New government statistics have exposed the extent to which local highway departments are being forced to rob their transport budgets by hundreds of millions in order to fund social care.
The Local Authority Expenditure and Financing 2018-19 Budget: England, published by Ministry of Housing, Communities & Local Government, shows that local authorities were forecast to spend £4.24 billion on highways and transport over 2017-2018. Yet, new outturn figures from the Ministry show that they actually spent £3.994 billion. This represents an underspend of over £240 million as councils raid their highway budgets to fund other services.
As the Government continues to reduce core funding, councils are facing significant funding pressures. The Local Government Association report that English councils will have an overall funding gap of almost £8 billion by 2025. Faced with increased social care demands that figure will certainly rise. As will the number of councils reporting severe budget deficits. Northampton Council has a shortfall of £70 million, Lewisham Council has a deficit of £13 million, Surrey, England’s richest county, has a shortfall of £100 million.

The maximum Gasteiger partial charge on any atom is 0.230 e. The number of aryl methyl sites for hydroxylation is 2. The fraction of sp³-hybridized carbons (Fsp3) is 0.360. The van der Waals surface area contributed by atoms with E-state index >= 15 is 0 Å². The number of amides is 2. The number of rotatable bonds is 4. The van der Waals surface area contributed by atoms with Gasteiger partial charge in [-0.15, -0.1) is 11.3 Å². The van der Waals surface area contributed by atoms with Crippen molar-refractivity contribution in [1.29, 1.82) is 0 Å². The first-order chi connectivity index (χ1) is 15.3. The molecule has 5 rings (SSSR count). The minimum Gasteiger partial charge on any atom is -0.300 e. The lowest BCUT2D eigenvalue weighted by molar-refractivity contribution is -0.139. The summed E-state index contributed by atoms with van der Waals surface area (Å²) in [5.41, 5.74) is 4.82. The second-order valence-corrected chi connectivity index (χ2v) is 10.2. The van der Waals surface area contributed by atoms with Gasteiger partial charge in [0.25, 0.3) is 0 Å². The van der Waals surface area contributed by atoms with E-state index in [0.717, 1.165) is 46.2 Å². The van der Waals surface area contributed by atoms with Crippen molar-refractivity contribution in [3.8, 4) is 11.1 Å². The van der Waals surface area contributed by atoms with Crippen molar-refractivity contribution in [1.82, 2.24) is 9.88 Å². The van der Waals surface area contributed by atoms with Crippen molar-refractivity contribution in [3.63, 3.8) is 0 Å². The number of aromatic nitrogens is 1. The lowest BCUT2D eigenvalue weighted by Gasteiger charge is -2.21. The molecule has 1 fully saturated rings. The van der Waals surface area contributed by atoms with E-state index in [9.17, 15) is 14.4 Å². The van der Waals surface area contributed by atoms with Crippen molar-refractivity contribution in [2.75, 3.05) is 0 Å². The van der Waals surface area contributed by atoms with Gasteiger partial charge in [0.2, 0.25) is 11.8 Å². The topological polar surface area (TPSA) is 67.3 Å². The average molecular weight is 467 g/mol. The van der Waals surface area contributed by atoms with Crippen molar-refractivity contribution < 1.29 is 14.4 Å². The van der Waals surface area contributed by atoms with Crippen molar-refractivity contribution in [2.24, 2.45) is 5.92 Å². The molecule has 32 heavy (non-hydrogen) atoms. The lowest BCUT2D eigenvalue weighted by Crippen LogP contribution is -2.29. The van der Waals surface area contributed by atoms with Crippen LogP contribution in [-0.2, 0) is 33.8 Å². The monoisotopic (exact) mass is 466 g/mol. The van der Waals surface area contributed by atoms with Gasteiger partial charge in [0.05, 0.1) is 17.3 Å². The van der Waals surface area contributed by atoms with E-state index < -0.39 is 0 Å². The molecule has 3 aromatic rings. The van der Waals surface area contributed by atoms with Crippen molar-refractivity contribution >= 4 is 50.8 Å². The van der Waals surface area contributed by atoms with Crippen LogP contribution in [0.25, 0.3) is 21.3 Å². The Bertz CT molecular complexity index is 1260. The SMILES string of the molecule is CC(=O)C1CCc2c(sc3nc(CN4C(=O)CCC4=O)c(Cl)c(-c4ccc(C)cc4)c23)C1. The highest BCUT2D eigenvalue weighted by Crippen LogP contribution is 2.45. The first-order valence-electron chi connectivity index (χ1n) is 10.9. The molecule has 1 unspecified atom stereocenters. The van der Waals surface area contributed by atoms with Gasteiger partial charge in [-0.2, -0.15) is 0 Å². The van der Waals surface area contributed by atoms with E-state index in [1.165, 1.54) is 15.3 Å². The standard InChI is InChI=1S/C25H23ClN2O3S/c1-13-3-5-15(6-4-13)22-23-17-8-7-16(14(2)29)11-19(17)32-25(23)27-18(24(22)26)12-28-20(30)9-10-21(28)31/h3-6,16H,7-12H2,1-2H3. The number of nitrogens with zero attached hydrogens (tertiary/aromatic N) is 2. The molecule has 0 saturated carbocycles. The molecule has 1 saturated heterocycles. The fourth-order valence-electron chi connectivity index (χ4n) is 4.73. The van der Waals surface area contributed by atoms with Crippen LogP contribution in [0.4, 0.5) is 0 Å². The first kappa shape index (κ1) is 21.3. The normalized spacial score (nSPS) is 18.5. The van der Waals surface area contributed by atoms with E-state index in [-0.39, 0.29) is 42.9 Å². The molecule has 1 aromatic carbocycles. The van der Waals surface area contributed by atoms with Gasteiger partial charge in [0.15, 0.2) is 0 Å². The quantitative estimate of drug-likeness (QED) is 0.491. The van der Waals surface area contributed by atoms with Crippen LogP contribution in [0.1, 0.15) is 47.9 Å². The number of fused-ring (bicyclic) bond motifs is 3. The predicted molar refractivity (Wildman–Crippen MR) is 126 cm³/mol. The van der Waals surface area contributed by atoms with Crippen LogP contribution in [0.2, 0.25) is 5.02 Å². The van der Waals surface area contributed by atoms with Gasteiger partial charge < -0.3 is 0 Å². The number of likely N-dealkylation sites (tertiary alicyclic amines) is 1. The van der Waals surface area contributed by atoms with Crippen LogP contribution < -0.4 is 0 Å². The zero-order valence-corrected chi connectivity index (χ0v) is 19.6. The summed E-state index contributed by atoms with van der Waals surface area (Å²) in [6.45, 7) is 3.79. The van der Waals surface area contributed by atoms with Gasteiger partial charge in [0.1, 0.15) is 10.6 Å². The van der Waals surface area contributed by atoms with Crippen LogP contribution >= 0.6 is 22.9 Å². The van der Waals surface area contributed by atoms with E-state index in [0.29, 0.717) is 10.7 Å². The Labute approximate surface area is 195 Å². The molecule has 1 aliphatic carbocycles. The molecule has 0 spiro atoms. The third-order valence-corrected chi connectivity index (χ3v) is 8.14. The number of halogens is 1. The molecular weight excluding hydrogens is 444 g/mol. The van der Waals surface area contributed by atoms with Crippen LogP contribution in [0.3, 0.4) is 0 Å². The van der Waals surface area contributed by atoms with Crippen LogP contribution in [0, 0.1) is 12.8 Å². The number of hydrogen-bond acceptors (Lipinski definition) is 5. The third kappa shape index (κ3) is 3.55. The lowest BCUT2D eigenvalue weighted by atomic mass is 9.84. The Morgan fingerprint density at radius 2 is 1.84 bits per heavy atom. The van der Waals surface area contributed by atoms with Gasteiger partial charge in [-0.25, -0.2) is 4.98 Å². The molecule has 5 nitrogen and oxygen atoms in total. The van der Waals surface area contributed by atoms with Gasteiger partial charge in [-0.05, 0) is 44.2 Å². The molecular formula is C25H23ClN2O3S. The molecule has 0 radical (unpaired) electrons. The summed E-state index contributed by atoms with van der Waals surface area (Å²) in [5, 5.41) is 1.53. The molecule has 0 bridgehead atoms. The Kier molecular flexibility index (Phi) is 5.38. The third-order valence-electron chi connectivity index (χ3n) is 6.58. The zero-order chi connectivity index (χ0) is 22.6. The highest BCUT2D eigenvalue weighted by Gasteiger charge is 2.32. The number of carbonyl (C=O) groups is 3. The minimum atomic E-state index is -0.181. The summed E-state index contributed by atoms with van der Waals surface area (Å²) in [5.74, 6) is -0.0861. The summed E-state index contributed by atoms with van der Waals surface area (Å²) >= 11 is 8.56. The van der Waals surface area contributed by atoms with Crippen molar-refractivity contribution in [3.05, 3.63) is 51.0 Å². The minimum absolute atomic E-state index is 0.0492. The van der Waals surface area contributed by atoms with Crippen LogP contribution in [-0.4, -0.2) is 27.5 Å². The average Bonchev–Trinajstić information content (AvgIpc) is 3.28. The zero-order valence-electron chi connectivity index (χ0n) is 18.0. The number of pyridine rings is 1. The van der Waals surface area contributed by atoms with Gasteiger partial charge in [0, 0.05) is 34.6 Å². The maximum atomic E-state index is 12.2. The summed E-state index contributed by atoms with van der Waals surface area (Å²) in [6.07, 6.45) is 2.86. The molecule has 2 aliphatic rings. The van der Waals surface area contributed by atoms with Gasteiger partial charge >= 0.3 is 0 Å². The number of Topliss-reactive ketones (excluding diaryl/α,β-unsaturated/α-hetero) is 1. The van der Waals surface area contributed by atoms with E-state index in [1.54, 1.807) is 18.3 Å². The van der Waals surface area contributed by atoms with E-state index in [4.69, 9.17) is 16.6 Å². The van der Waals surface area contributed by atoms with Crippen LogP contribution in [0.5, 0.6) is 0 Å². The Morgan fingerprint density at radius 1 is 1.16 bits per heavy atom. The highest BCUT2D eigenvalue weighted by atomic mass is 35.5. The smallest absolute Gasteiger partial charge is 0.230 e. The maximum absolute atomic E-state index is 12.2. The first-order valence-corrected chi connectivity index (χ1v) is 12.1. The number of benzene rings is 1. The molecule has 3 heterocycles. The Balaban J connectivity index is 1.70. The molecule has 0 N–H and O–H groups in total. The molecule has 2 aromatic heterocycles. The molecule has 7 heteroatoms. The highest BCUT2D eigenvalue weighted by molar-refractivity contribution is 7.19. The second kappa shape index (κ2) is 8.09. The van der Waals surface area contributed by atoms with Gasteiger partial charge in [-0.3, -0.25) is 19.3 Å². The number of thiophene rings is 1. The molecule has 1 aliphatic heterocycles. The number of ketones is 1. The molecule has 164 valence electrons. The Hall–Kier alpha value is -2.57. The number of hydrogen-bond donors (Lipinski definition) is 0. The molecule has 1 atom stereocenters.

“Councils are being forced to ‘rob Peter to pay Paul’ and as road maintenance budgets are not ring fenced this makes them an easy target,” said Howard Robinson, chief executive of the Road Surface Treatments Association (RSTA). “The result is the plague of potholes and deteriorating road surfaces seen across the country as councils struggle to fund programmes of essential maintenance. The local road network is a council’s most important infrastructure asset yet they are forced to ransack their highway budgets to fund other services.”
He continued: “Government must recognise that councils cannot continue without sufficient resources that allow funding for all areas of services.”
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